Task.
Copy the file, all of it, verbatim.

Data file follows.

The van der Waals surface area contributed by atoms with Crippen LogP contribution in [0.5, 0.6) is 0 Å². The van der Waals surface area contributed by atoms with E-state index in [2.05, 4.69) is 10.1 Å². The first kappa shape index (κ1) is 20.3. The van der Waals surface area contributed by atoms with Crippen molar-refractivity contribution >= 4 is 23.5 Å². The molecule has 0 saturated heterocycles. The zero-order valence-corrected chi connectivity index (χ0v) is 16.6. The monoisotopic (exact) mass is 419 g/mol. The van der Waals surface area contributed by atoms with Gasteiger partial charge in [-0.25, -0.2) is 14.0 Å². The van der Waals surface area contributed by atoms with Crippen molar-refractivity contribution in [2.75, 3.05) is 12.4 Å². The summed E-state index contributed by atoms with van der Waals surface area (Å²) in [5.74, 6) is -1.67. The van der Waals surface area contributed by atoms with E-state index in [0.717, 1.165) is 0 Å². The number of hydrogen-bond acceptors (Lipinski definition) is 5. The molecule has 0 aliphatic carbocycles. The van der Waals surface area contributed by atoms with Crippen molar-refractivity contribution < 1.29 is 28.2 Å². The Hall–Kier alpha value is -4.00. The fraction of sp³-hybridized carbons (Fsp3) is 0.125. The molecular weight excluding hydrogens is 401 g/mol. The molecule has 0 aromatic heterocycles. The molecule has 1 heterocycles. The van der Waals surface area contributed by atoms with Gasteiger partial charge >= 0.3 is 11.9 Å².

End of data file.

The van der Waals surface area contributed by atoms with Crippen LogP contribution in [0.5, 0.6) is 0 Å². The van der Waals surface area contributed by atoms with E-state index in [2.05, 4.69) is 10.1 Å². The first kappa shape index (κ1) is 20.3. The van der Waals surface area contributed by atoms with Crippen molar-refractivity contribution >= 4 is 23.5 Å². The molecule has 0 saturated heterocycles. The zero-order valence-corrected chi connectivity index (χ0v) is 16.6. The monoisotopic (exact) mass is 419 g/mol. The van der Waals surface area contributed by atoms with Gasteiger partial charge in [-0.25, -0.2) is 14.0 Å². The van der Waals surface area contributed by atoms with Crippen molar-refractivity contribution in [2.75, 3.05) is 12.4 Å². The summed E-state index contributed by atoms with van der Waals surface area (Å²) in [5.74, 6) is -1.67. The van der Waals surface area contributed by atoms with E-state index in [0.717, 1.165) is 0 Å². The number of hydrogen-bond acceptors (Lipinski definition) is 5. The molecule has 0 aliphatic carbocycles. The van der Waals surface area contributed by atoms with Crippen molar-refractivity contribution < 1.29 is 28.2 Å². The Hall–Kier alpha value is -4.00. The fraction of sp³-hybridized carbons (Fsp3) is 0.125. The molecular weight excluding hydrogens is 401 g/mol. The molecule has 0 aromatic heterocycles. The molecule has 1 heterocycles. The van der Waals surface area contributed by atoms with Gasteiger partial charge >= 0.3 is 11.9 Å².